Consider the following excerpt:
For several generations, my father's family has owned a cottage on California's North Coast, in Mendocino County. Valley Inn is the name it was given, which is unfortunate, as it neither lies in or near a valley nor operates (has ever operated) as an inn.
The structure of the last independent clause of the second sentence seems to be
[VERB 1] is "lies . . ."
[VERB 2] is "operates," and
[VERB 3] is "has ever operated."
My claim is that the author has left out, but implied, an "or" between "operates" and "has ever operated." (In addition, the author has placed "has ever operated" in parentheses.)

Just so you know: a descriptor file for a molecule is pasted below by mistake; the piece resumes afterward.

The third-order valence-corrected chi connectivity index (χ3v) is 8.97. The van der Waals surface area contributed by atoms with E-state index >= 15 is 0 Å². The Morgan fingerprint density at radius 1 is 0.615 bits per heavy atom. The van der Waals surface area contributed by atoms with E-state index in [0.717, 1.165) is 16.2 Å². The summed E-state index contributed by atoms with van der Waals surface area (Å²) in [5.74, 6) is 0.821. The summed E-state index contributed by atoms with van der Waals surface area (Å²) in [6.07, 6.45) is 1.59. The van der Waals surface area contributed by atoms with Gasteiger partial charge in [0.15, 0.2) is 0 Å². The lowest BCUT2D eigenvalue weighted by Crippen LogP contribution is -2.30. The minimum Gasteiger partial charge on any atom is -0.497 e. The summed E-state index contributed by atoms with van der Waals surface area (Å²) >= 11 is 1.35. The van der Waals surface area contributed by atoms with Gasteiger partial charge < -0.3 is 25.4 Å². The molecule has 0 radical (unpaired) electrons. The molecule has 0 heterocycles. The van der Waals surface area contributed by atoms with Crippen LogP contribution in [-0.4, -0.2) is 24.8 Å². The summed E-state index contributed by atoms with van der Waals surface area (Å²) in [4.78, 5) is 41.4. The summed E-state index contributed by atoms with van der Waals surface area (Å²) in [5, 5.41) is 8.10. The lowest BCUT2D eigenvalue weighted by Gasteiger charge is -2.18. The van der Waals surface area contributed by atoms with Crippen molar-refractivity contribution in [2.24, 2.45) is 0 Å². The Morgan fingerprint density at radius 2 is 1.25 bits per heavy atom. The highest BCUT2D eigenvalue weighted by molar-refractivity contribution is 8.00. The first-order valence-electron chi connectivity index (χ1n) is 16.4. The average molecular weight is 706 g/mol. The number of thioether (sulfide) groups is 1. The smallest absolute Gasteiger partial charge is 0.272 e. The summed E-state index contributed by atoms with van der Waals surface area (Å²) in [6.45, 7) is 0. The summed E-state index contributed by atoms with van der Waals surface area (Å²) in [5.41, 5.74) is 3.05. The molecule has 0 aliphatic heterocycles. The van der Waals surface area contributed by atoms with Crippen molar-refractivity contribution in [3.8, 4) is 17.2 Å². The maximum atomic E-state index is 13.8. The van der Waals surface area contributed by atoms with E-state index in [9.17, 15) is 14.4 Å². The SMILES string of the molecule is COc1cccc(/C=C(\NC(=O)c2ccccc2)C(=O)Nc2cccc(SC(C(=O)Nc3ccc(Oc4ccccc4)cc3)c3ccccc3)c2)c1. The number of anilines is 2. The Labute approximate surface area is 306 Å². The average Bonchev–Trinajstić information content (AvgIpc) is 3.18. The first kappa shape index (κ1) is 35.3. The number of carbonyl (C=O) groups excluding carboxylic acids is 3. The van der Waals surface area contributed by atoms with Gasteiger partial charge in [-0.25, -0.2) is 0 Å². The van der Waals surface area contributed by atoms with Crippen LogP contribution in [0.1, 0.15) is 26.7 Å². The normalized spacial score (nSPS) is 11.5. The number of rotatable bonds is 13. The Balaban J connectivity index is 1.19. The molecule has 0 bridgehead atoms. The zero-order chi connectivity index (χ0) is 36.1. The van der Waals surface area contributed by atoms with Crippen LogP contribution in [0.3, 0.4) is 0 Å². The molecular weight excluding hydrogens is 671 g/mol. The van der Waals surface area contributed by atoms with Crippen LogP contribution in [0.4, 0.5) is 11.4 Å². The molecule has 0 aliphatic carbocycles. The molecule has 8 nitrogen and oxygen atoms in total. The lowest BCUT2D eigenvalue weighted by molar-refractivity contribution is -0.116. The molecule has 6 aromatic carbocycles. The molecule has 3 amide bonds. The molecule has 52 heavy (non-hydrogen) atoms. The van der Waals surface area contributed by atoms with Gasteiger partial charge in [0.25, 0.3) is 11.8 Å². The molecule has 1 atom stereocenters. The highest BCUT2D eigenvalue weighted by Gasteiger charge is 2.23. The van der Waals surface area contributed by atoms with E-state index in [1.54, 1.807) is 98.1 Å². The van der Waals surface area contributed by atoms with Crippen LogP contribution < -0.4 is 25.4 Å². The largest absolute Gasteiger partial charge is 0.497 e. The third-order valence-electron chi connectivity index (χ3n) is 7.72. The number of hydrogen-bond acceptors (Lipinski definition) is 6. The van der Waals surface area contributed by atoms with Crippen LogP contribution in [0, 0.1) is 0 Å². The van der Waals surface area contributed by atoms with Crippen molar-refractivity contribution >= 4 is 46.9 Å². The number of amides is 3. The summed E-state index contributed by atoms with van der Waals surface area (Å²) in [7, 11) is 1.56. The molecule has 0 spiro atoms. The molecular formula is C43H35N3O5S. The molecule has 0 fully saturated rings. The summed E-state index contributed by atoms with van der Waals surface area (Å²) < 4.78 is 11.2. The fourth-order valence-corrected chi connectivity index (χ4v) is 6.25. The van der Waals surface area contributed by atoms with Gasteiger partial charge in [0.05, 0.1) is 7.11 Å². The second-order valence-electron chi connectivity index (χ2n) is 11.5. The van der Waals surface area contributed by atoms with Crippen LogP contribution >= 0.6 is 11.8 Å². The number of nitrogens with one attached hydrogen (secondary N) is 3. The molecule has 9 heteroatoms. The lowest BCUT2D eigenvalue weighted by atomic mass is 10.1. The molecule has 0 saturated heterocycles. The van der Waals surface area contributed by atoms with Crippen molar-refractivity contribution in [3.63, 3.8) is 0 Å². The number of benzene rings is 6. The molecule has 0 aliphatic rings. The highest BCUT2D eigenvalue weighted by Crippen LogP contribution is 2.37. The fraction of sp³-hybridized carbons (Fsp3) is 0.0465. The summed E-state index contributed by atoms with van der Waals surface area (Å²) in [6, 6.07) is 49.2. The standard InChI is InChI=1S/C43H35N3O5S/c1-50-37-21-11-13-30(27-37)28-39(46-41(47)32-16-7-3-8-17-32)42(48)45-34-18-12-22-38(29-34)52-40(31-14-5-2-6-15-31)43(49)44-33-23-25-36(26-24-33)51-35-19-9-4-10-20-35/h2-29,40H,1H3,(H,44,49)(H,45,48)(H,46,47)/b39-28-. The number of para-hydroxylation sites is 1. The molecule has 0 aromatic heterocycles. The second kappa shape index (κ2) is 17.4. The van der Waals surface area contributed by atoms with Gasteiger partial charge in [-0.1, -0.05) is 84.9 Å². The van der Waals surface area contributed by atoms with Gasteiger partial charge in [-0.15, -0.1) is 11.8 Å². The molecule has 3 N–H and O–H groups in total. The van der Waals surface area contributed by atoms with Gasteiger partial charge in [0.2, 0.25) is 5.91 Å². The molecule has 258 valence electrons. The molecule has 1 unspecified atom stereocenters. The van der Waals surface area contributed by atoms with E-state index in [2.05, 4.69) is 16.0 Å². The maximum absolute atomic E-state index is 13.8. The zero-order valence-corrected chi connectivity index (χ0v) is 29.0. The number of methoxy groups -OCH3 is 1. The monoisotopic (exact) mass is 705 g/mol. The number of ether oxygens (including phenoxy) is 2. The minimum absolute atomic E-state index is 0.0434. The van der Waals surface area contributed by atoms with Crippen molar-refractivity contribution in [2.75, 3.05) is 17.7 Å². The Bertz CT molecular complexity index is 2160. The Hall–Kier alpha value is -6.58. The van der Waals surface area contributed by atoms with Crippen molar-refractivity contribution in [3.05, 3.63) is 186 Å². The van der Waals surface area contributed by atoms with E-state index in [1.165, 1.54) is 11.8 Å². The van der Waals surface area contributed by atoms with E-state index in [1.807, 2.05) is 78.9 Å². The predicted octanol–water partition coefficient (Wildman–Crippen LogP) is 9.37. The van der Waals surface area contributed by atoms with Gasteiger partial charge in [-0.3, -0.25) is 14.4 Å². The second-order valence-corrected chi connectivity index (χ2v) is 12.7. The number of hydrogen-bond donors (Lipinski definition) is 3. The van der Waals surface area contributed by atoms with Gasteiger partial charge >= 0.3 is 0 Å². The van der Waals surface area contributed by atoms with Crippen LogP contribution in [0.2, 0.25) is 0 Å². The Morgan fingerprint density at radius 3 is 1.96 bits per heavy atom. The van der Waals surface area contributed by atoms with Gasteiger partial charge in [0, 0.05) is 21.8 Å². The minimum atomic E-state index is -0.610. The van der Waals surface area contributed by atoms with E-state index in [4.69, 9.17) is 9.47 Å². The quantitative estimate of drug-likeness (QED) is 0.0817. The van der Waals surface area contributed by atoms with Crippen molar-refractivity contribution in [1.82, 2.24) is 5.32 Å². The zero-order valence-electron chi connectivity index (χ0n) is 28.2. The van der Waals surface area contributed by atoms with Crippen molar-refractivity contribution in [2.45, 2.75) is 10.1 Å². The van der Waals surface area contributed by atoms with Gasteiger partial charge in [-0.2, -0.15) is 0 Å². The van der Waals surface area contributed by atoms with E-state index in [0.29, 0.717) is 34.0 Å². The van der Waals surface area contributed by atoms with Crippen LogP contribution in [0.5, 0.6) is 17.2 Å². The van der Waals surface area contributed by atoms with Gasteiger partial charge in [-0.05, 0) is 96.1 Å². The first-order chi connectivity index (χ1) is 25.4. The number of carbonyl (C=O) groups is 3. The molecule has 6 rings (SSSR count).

So I read the excerpted sentence above as logically equivalent to
. . . neither lies in or near a valley nor operates or has ever operated as an inn.
Is it grammatical to embed a
"[VERB 2] or [VERB 3]" expression within a
"neither [VERB 1] nor [VERB X]" expression, to make
[VERB 1]nor (
I'm looking for an explanation in addition to a "yes or no" answer.
One might also comment on whether the sentence uses good style.
In addition, consider this adjustment:
. . . neither lies in or near a valley nor operates (indeed, has ever operated) as an inn.